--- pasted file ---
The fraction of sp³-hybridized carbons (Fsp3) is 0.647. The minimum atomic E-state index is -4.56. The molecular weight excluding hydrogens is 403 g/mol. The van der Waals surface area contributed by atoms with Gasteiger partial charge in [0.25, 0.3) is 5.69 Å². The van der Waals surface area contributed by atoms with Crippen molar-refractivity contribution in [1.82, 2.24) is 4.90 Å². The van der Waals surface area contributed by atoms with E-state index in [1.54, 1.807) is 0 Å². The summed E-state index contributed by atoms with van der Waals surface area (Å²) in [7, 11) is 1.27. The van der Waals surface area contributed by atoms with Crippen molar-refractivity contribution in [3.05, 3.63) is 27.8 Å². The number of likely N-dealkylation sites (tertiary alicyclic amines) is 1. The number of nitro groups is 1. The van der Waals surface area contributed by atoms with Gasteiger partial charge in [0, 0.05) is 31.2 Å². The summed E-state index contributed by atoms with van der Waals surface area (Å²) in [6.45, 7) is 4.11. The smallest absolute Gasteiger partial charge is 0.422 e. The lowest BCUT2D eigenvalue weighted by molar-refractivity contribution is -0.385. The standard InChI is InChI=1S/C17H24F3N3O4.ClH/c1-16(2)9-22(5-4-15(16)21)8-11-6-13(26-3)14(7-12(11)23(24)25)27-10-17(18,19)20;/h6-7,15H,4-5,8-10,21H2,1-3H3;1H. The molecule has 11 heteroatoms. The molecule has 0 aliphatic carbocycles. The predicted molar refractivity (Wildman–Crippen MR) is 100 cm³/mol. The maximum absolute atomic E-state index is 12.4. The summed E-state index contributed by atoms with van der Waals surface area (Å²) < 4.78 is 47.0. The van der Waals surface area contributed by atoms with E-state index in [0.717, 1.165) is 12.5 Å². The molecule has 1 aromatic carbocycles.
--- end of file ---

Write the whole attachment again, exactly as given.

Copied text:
The fraction of sp³-hybridized carbons (Fsp3) is 0.647. The minimum atomic E-state index is -4.56. The molecular weight excluding hydrogens is 403 g/mol. The van der Waals surface area contributed by atoms with Gasteiger partial charge in [0.25, 0.3) is 5.69 Å². The van der Waals surface area contributed by atoms with Crippen molar-refractivity contribution in [1.82, 2.24) is 4.90 Å². The van der Waals surface area contributed by atoms with E-state index in [1.54, 1.807) is 0 Å². The summed E-state index contributed by atoms with van der Waals surface area (Å²) in [7, 11) is 1.27. The van der Waals surface area contributed by atoms with Crippen molar-refractivity contribution in [3.05, 3.63) is 27.8 Å². The number of likely N-dealkylation sites (tertiary alicyclic amines) is 1. The number of nitro groups is 1. The van der Waals surface area contributed by atoms with Gasteiger partial charge in [0, 0.05) is 31.2 Å². The summed E-state index contributed by atoms with van der Waals surface area (Å²) in [6.45, 7) is 4.11. The smallest absolute Gasteiger partial charge is 0.422 e. The lowest BCUT2D eigenvalue weighted by molar-refractivity contribution is -0.385. The standard InChI is InChI=1S/C17H24F3N3O4.ClH/c1-16(2)9-22(5-4-15(16)21)8-11-6-13(26-3)14(7-12(11)23(24)25)27-10-17(18,19)20;/h6-7,15H,4-5,8-10,21H2,1-3H3;1H. The molecule has 11 heteroatoms. The molecule has 0 aliphatic carbocycles. The predicted molar refractivity (Wildman–Crippen MR) is 100 cm³/mol. The maximum absolute atomic E-state index is 12.4. The summed E-state index contributed by atoms with van der Waals surface area (Å²) < 4.78 is 47.0. The van der Waals surface area contributed by atoms with E-state index in [0.717, 1.165) is 12.5 Å². The molecule has 1 aromatic carbocycles.